In the bright new day of Governor Greg Abbott, Texas and her people are strong and getting stronger, but his State of the State address only polished the edges on some of the major challenges facing the state.
Good news for Texas politicians: despite the change of administration, the big money donors are still willing to give.
Concealed carry has been legal since 1996—but the number of Texans applying for CHLs has exploded since 2008.
State gun laws are more complex than open carry advocates often suggest.
R.G. Ratcliffe will rejoin BurkaBlog for the session
Not bad, despite the ongoing open carry drama.
Joe Straus’s picks for the 84th session include lots of new chairs and not much drama.
State incentives can work as both. Abbott would prefer the former.
What Greg Abbott’s nominee to the UT Board of Regents means for the state.
Texas Muslim Capitol Day is marred by some unwelcoming behavior.
Dan Patrick has some tough talk for the Tea Party about open carry.
Will 2018 bring another New Day?
Technically speaking, every day is A New Day.
The Texas Senate’s vote to abandon the 2/3rds rule is all about campaign promises.
On the first full day of the Dan Patrick era, he makes his mark on the Senate.
It’s the turnout, stupid.
Greg Abbott, Dan Patrick, and the future of Texas.
Let’s all agree on one this much: Medicaid is supposed to be a health care program, not a jobs plan.
On the first day of the Eighty-fourth Legislature, the Texas House voted for order.
The dean of the Capitol press corps announces his upcoming retirement from Texas Monthly.
The Tea Party’s pursuit of purity is particularly damaging in Texas
John Boehner’s re-election shows that national conservatives should have been paying attention to the Tea Party’s travails in the Texas House.
I was surprised to read that Wendy Davis intends to make another run at public office, as yet unspecified. Among other things, she has retracted her support for open carry. But it is hard to see what kind of future Davis has, particularly when Battleground Texas proved to be as
The “clear frontrunner” will be hard to beat.
It appears that Governor-elect Abbott is considering some form of Medicaid expansion. If this is indeed the case, it is incredibly good news for Texas. Rick Perry’s rejection of Medicaid expansion was petulant and extremely damaging to the state. The cost of expansion to the state is miniscule (mainly covering
Texas is much less vulnerable to an oil bust than it once was, or than one might think.
The news that Speaker Joe Straus has become the Vice Chair of the Republican Legislative Campaign should be the final nail in the coffin of Michael Quinn Sullivan and Empower Texans. Of course I know it won’t. But it should end any speculation that Straus has any political worries whatsoever;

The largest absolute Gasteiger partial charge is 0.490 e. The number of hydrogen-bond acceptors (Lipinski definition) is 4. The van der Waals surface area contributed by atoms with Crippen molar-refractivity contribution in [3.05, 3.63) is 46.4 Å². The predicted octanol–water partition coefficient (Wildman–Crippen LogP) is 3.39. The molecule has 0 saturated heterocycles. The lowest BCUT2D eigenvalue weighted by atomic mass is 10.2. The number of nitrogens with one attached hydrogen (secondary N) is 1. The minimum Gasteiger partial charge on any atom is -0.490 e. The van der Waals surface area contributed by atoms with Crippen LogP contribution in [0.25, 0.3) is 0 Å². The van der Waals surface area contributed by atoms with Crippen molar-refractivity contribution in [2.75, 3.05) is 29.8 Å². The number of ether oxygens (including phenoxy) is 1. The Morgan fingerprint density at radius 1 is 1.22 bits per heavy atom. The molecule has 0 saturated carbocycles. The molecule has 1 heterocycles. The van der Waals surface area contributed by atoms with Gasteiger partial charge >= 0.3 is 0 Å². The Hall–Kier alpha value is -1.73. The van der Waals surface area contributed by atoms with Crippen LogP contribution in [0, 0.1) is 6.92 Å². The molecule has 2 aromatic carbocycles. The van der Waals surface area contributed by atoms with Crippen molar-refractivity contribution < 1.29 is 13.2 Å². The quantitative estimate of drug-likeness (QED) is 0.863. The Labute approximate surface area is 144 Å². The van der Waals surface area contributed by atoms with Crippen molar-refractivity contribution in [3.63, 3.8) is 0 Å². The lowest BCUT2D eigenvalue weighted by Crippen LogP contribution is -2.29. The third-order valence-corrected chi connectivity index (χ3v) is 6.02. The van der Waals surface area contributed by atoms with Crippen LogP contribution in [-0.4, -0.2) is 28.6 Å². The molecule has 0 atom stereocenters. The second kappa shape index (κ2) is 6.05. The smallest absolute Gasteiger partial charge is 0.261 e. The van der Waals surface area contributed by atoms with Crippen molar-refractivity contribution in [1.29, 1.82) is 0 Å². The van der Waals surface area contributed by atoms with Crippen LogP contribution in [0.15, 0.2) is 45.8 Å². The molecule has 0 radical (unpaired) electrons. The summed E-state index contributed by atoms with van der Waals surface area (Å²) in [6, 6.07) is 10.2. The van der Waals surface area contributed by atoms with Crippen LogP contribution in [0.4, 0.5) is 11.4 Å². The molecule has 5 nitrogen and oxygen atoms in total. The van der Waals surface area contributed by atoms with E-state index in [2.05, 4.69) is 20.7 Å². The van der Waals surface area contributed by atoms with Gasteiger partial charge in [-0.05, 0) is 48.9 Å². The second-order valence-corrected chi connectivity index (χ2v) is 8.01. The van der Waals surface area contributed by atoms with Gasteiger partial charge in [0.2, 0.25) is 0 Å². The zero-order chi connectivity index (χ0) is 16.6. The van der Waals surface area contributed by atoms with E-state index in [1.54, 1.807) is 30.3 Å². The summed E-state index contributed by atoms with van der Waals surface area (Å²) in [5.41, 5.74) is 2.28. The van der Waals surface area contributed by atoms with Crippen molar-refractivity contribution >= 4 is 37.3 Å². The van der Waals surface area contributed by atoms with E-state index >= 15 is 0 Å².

Jack Stick’s resignation shows that even in Texas, some things count as corruption
Step one: study Wendy Davis’s example.
If you’re surprised by this year’s pick, you may be eligible for a Bum Steer Award of your own
Greg Abbott is off to a fast start—and that is good for Texas.
Charles Schwertner makes the conservative case against tuition deregulation
Some questions about Barack Obama's explanation for his executive action on immigration, announced last week.
The border surge, extended. Immigration action, executed. Hispanic voters, considered. And more!
The Democratic Senate candidate has some tough words for his party.
Joe Straus is safe--and he always was.
After every major election, it seems I find myself writing an obituary for the Texas Democratic party. It’s not a true obituary, I suppose, since the Democrats are not exactly dead, just comatose. This year brought a rare combination of considerable early optimism by Democrats, followed by the worst pasting
A look at Texas's next lieutenant governor
Texas is a Republican state and nothing is likely to change that in the foreseeable future.
As the returns are started to roll in–find updated results here–here are a few quick thoughts:1. As the race in CD23 begins to take shape, the only competitive Congressional seat from Texas looks be breaking Republican. Challenger Will Hurd is leading Democratic incumbent Pete Gallego 53-44%.2. In the
UPDATED AT 7:25: The polls have closed, and the early vote totals are coming in. Here are some of the quick results, with a whooping 1% of the vote having been counted:ABBOTT: 57%DAVIS: 40%++PATRICK: 55%VAN DE PUTTE: 41%++PAXTON: 56%HOUSTON: 40%++HEGAR: 56%COLLIER: 39%++BUSH: 62%COOK: 33%++MILLER: 59%HOGAN: 36%++CORNYN: 60%ALAMEEL: 36%
Finally, we'll discover whether Texas is turning blue?
Battleground Texas, the organization chosen by the Obama White House to “turn Texas blue,” proved to have been nothing more than a mirage. In fact, Battleground did more to sabotage the Democratic effort — unintentionally — than to support it, thanks to Jeremy Bird, Battleground’s leader. Bird produced a memo
Does Jeb Bush have a chance at the White House? Or is the family name too damaged?
It provides such a meager amount of funding that it's hardly worth the effort of putting it on the ballot at all.
UPDATE: In my original post, I mistakenly referred to previous endorsements by some of the state’s major newspapers, and I have corrected the errors.This election has all the earmarks of being one of the strangest ever. First, as I have opined before, this is the weakest ticket the Republican party
To the surprise of no one, the Morning News has endorsed Greg Abbott for governor. It is a choice that I won’t criticize. But I will raise this red flag: that Wendy Davis has uncovered serious issues about Abbott’s character and lack of empathy for Texans who have
Wendy Davis's new ad attacks Abbott for attacking "other victims"
A federal judge in Corpus Christi called the state's voter ID law "an unconstitutional poll tax"